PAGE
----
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SAM Magazine—Ludlow, Vt., Dec. 2, 2020—While holiday openings were still plentiful this Thanksgiving, the model for opening seems to have shifted in parts of the country, with many resorts opting to slow roll their winter operations with post-holiday, midweek first-day targets. A handful of resorts had record setting holiday periods though, and plenty more saw themselves fully booked through new reservations systems. Weather, of course, was another huge factor, particularly on the East Coast.SugarBowlSignage at Sugar Bowl, Calif.


After a dry autumn, marked by extreme wildfires, California has fully transitioned to winter. More than 30” of snow fell in the Tahoe area during November, setting resorts up well for a slew of Thanksgiving openings.

Sugar Bowl, Calif., dropped ropes on top-to-bottom skiing off Mt. Lincoln Nov. 27, the Friday after Thanksgiving. Lift tickets were sold out in advance for the first two days of operations, although the ski area held back a reserve of lift tickets for guests purchasing rentals or private lessons up to three days in advance.

Sierra-at-Tahoe, Calif., opened Wednesday, Nov. 25, for season passholders only. Operations hit the pause button briefly on Thanksgiving Day due to high winds, but the resort re-opened Nov. 27, with 23 trails and eight lifts. On Monday, Nov. 30, access was expanded to include day ticket holders.

Squaw Valley Alpine Meadows, Calif., opened Tuesday, Nov. 24., with nine lifts across its two mountains servicing beginner and intermediate terrain as well as two terrain parks. The resort is using a reservation system and was limiting early season dining to grab-and-go options.

Heavenly, Calif., started spinning lifts even earlier, on Friday, Nov. 20. By Saturday morning, reservations for the opening weekend were completely full. The resort opened with 9 percent of its terrain and 11 trails, and capacity was based on those limitations.

Neighboring Northstar California opened the same day as Heavenly with seven trails and five lifts and is continuing to add terrain. By the Sunday of its opening weekend, Northstar had announced over social media that reservations for the Thanksgiving weekend were fully booked.

Mt. Hood Meadows, Ore., opened for daily operations Nov. 30, the Monday after the holiday weekend. Initially, the mountain will only be open to passholders, who do not need to make reservations. Daily tickets are currently only on sale for Dec. 21 and onward. Meadows made use of early season snow and its snow harvesting capabilities to open with a 41” base depth, four lifts, and three terrain parks.

Mission Ridge, Wash., had a limited opening on Nov. 27, for the holiday weekend. The resort kicked things off with a chair and a rope tow, quickly adding a second chair on Saturday. It’s closed from Nov. 30 to Dec. 3, but is scheduled to reopen for the coming weekend.

Pomerelle Mountain Resort, Idaho, had a record setting opening over Thanksgiving weekend. Turnout was “definitely 15 to 20 percent higher than last year,” manager Zack Alexander told local news outlets. The ski area saw close to 900 people on opening day, Friday, Nov. 27.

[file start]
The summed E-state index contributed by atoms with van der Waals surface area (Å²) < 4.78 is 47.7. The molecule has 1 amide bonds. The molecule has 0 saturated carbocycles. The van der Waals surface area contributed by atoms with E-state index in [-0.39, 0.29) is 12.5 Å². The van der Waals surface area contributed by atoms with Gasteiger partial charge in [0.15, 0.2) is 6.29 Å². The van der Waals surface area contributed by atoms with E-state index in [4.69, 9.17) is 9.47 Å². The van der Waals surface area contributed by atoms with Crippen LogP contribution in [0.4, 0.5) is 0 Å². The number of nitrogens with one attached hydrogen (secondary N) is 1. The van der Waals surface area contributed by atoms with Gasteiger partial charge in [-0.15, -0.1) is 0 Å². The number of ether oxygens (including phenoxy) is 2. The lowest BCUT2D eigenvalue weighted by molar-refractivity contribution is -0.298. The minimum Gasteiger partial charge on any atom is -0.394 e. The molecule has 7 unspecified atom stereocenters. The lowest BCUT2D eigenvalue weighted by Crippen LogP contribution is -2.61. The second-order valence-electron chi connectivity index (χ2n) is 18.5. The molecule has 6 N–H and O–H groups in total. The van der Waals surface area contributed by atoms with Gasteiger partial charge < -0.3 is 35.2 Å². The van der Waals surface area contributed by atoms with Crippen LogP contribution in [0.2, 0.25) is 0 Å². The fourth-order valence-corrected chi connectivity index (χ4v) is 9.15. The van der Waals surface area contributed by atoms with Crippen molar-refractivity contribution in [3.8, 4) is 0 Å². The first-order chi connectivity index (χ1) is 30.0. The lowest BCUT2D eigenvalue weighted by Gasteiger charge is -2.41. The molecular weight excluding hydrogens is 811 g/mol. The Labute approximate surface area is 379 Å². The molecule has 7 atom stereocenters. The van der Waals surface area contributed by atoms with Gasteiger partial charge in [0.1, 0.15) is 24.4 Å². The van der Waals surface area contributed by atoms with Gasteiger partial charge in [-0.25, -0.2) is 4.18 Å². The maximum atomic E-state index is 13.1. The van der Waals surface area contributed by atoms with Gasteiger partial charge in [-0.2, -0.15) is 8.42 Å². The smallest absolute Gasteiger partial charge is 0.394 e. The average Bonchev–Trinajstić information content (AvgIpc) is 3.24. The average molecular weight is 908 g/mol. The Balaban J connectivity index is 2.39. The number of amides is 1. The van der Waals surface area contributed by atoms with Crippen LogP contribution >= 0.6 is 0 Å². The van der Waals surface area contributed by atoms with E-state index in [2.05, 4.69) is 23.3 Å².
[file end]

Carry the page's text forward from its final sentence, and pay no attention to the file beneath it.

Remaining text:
Pomerelle has COVID policies in place but is not limiting tickets sales at the moment. After opening for the holiday weekend, the resort has closed again and is scheduled to begin daily operations Dec. 18.

Colorado resorts were able to stay open through the holiday despite many ski-resort-dense counties like Summit County moving to a Level Red in the state’s COVID tiering system on Friday, Nov. 20. Monarch Mountain opened Nov. 27, with 4 lifts and 50 percent of its trails. The ski area is implementing capacity restrictions, but only requiring tickets to be pre-purchased for weekends from Dec. 12 to Jan. 1.

A few Colorado resorts are opening post-holiday. Copper Mountain, Colo., opened Monday, Nov. 30, with 13 trails and 164 acres. Steamboat, which had originally been eyeing a Thanksgiving week opening, pushed back to Dec. 1 due to a lack of natural snow and limited snowmaking. Today it’s reporting 6” of new snow with three lifts serving 12 trails. Winter Park Resort plans to open Dec. 3.

Snowbird, Utah, began its season Nov. 30. The resort opened with five lifts, including the tram, which served advanced terrain and top-to-bottom skiing and riding. A parking reservation system and touchless ticket kiosks are some of Snowbird’s new COVID-management measures. The resort anticipates additional parking inventory to open up as more terrain becomes available.

Arizona Snowbowl, Ariz., opened Friday, Nov. 20., with good early season conditions. Three-inches of fresh over Thanksgiving and snowmaking-friendly weather helped draw a high turnout over the holiday weekend, with the mountain reaching COVID capacity before noon on Sunday.


Several midwestern resorts started spinning lifts over the holiday period. Granite Peak, Wis., began its season Wednesday, Nov. 25. The resort had been making snow since October and was able to open with two lifts and roughly 25 percent of its terrain—typical for this time of year.

In a tweet, GM Greg Fisher summed up the first week of operations, noting that there were some lessons to be learned but that guests were following mask protocols and inside ops were running smoothly.